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Daniel B. Thompson and Paul E. Roundy

1. Introduction Tropical convection affects circulation patterns in the midlatitudes by redistributing mass, which results in large-scale overturning circulations and Rossby wave trains that extend eastward and poleward from the source convection ( Sardeshmukh and Hoskins 1988 ). The Madden–Julian oscillation (MJO; Madden and Julian 1994 ; Zhang 2005 ), a planetary-scale, eastward-propagating pattern of winds and deep convection near the equator, has been correlated with anomalies in the

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Charles Jones, Jon Gottschalck, Leila M. V. Carvalho, and Wayne Higgins

extreme precipitation. Third, previous studies have demonstrated that the Madden–Julian oscillation (MJO; Madden and Julian 1994 ; Lau and Waliser 2005 ; Zhang 2005 ) influences the occurrences of extreme precipitation in the tropics and extratropics of both hemispheres ( Mo and Higgins 1998a ; Higgins et al. 2000a ; Jones 2000 ; Bond and Vecchi 2003 ; Carvalho et al. 2004 ; Jones et al. 2004a ; Liebmann et al. 2004 ; Barlow et al. 2005 ; Donald et al. 2006 ; Jeong et al. 2008 ). Since the

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Xiouhua Fu and Bin Wang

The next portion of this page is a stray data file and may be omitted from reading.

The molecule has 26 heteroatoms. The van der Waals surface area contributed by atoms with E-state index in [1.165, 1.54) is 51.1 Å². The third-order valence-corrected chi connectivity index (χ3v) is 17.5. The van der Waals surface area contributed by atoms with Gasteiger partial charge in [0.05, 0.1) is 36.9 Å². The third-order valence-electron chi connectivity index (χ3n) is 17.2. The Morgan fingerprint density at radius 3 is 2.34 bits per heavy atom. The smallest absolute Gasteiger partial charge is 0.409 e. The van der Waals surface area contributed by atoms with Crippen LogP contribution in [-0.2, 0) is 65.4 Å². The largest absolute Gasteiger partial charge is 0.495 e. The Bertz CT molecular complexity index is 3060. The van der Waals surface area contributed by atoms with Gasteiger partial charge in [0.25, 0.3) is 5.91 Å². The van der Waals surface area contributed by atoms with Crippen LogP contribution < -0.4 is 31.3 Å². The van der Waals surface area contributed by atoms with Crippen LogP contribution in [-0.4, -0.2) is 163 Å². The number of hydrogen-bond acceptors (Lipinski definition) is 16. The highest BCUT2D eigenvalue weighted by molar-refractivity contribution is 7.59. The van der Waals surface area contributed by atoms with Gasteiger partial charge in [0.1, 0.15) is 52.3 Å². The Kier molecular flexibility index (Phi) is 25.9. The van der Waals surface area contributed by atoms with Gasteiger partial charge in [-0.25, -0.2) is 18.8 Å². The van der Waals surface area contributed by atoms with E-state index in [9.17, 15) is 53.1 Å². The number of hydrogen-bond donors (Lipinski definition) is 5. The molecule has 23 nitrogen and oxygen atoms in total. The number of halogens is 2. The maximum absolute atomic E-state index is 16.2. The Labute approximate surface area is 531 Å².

1. Introduction The active and break phases of the Madden–Julian oscillation (MJO) strongly modulate the development of severe synoptic weather systems: For example, hurricanes ( Maloney and Hartmann 2000 ; Bessafi and Wheeler 2006 ) and monsoon depressions ( Chen and Weng 1999 ; Goswami et al. 2003 ). The recurrent nature of MJO with a period of 30–60 days ( Madden and Julian 1972 ; Yasunari 1979 ) offers an opportunity to forecast the active/break phase of this low-frequency wave with a

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Vassili Kitsios, Terence J. O’Kane, and Nedjeljka Žagar

1. Introduction The Madden–Julian oscillation (MJO) is an eastward-propagating intraseasonal mode of variability, with its variance concentrated in the 30–90-day time-scale band. It is a physical phenomenon first characterized by Madden and Julian (1971) , involving interactions between tropical deep convection focused within the Maritime Continent, moisture, and atmospheric dynamics ( Zhang 2005 ). Since this initial study there has been a vast array of research into this physical phenomenon

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K-M. Lau and H-T. Wu

1. Introduction The Madden–Julian oscillation (MJO; Madden and Julian 1972 ) is a dominant feature in the tropical ocean–atmosphere, linking weather and climate variability. Theories and observational characteristics of MJO and its influence on tropical cyclones, midlatitude weather, monsoon variability, air–sea interaction, relationships with atmospheric angular momentum and El Niño, and predictability have been reported in a large number of previous studies. [See Lau and Waliser (2005) for

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Wan-Ling Tseng, Huang-Hsiung Hsu, Noel Keenlyside, Chiung-Wen June Chang, Ben-Jei Tsuang, Chia-Ying Tu, and Li-Chiang Jiang